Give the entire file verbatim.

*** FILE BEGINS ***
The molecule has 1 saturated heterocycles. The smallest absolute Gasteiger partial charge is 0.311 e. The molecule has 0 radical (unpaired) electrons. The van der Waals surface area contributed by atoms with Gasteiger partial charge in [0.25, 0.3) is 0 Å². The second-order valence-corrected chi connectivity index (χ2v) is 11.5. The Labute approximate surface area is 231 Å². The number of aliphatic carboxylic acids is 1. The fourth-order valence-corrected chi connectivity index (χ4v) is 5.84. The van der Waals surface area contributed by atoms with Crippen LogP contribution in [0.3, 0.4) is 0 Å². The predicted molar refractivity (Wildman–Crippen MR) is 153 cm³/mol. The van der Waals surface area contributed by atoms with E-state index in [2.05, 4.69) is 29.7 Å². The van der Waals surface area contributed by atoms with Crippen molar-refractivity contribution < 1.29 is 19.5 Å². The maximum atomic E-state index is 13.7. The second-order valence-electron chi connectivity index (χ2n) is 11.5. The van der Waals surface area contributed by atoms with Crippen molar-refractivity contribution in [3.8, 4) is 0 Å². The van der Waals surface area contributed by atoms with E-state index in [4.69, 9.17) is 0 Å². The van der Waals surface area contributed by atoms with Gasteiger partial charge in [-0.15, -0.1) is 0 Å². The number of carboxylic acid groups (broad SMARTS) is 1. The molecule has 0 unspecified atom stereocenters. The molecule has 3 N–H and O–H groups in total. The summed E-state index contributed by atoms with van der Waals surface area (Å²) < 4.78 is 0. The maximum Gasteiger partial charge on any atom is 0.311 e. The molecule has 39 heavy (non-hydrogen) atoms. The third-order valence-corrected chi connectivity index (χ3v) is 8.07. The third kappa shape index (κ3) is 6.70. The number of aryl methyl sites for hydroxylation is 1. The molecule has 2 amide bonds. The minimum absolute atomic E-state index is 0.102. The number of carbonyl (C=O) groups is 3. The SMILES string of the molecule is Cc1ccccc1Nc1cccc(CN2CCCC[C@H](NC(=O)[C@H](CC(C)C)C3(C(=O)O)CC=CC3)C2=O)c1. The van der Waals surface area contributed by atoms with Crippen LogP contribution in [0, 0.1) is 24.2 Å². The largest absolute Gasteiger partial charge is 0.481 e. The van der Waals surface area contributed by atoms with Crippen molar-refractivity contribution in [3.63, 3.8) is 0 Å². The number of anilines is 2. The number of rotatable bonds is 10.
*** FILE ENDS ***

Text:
The molecule has 1 saturated heterocycles. The smallest absolute Gasteiger partial charge is 0.311 e. The molecule has 0 radical (unpaired) electrons. The van der Waals surface area contributed by atoms with Gasteiger partial charge in [0.25, 0.3) is 0 Å². The second-order valence-corrected chi connectivity index (χ2v) is 11.5. The Labute approximate surface area is 231 Å². The number of aliphatic carboxylic acids is 1. The fourth-order valence-corrected chi connectivity index (χ4v) is 5.84. The van der Waals surface area contributed by atoms with Crippen LogP contribution in [0.3, 0.4) is 0 Å². The predicted molar refractivity (Wildman–Crippen MR) is 153 cm³/mol. The van der Waals surface area contributed by atoms with E-state index in [2.05, 4.69) is 29.7 Å². The van der Waals surface area contributed by atoms with Crippen molar-refractivity contribution < 1.29 is 19.5 Å². The maximum atomic E-state index is 13.7. The second-order valence-electron chi connectivity index (χ2n) is 11.5. The van der Waals surface area contributed by atoms with Crippen molar-refractivity contribution in [3.8, 4) is 0 Å². The van der Waals surface area contributed by atoms with E-state index in [4.69, 9.17) is 0 Å². The van der Waals surface area contributed by atoms with Gasteiger partial charge in [-0.15, -0.1) is 0 Å². The number of carboxylic acid groups (broad SMARTS) is 1. The molecule has 0 unspecified atom stereocenters. The molecule has 3 N–H and O–H groups in total. The summed E-state index contributed by atoms with van der Waals surface area (Å²) < 4.78 is 0. The maximum Gasteiger partial charge on any atom is 0.311 e. The molecule has 39 heavy (non-hydrogen) atoms. The third-order valence-corrected chi connectivity index (χ3v) is 8.07. The third kappa shape index (κ3) is 6.70. The number of aryl methyl sites for hydroxylation is 1. The molecule has 2 amide bonds. The minimum absolute atomic E-state index is 0.102. The number of carbonyl (C=O) groups is 3. The SMILES string of the molecule is Cc1ccccc1Nc1cccc(CN2CCCC[C@H](NC(=O)[C@H](CC(C)C)C3(C(=O)O)CC=CC3)C2=O)c1. The van der Waals surface area contributed by atoms with Crippen LogP contribution in [0, 0.1) is 24.2 Å². The largest absolute Gasteiger partial charge is 0.481 e. The van der Waals surface area contributed by atoms with Crippen molar-refractivity contribution in [3.63, 3.8) is 0 Å². The number of anilines is 2. The number of rotatable bonds is 10.